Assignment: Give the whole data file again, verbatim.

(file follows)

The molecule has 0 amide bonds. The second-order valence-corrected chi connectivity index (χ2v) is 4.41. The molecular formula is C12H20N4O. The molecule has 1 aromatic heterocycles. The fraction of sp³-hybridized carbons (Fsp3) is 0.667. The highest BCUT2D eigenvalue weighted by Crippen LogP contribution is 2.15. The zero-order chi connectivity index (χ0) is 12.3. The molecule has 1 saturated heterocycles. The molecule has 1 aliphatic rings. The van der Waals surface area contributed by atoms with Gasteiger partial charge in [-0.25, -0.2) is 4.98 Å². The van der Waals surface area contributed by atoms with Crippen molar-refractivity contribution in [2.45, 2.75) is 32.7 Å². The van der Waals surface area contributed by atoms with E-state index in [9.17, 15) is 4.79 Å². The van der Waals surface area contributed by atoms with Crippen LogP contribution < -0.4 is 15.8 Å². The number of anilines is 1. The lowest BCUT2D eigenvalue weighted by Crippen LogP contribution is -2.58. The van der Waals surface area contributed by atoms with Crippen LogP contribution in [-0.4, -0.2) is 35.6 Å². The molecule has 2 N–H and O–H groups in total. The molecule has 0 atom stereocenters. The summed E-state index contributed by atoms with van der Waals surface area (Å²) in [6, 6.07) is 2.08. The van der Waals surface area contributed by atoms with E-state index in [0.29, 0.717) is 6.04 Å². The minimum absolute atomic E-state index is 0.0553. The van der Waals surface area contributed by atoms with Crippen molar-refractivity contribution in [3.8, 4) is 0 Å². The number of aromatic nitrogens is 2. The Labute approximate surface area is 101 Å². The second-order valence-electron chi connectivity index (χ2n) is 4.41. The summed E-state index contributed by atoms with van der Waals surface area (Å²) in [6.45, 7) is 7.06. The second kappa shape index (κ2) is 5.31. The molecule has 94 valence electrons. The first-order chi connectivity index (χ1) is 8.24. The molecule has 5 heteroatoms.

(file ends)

The molecule has 0 amide bonds. The second-order valence-corrected chi connectivity index (χ2v) is 4.41. The molecular formula is C12H20N4O. The molecule has 1 aromatic heterocycles. The fraction of sp³-hybridized carbons (Fsp3) is 0.667. The highest BCUT2D eigenvalue weighted by Crippen LogP contribution is 2.15. The zero-order chi connectivity index (χ0) is 12.3. The molecule has 1 saturated heterocycles. The molecule has 1 aliphatic rings. The van der Waals surface area contributed by atoms with Gasteiger partial charge in [-0.25, -0.2) is 4.98 Å². The van der Waals surface area contributed by atoms with Crippen molar-refractivity contribution in [2.45, 2.75) is 32.7 Å². The van der Waals surface area contributed by atoms with E-state index in [9.17, 15) is 4.79 Å². The van der Waals surface area contributed by atoms with Crippen LogP contribution < -0.4 is 15.8 Å². The number of anilines is 1. The lowest BCUT2D eigenvalue weighted by Crippen LogP contribution is -2.58. The van der Waals surface area contributed by atoms with Crippen LogP contribution in [-0.4, -0.2) is 35.6 Å². The molecule has 2 N–H and O–H groups in total. The molecule has 0 atom stereocenters. The summed E-state index contributed by atoms with van der Waals surface area (Å²) in [6, 6.07) is 2.08. The van der Waals surface area contributed by atoms with E-state index in [0.29, 0.717) is 6.04 Å². The minimum absolute atomic E-state index is 0.0553. The van der Waals surface area contributed by atoms with Crippen molar-refractivity contribution in [3.8, 4) is 0 Å². The number of aromatic nitrogens is 2. The Labute approximate surface area is 101 Å². The second-order valence-electron chi connectivity index (χ2n) is 4.41. The summed E-state index contributed by atoms with van der Waals surface area (Å²) in [6.45, 7) is 7.06. The second kappa shape index (κ2) is 5.31. The molecule has 94 valence electrons. The first-order chi connectivity index (χ1) is 8.24. The molecule has 5 heteroatoms.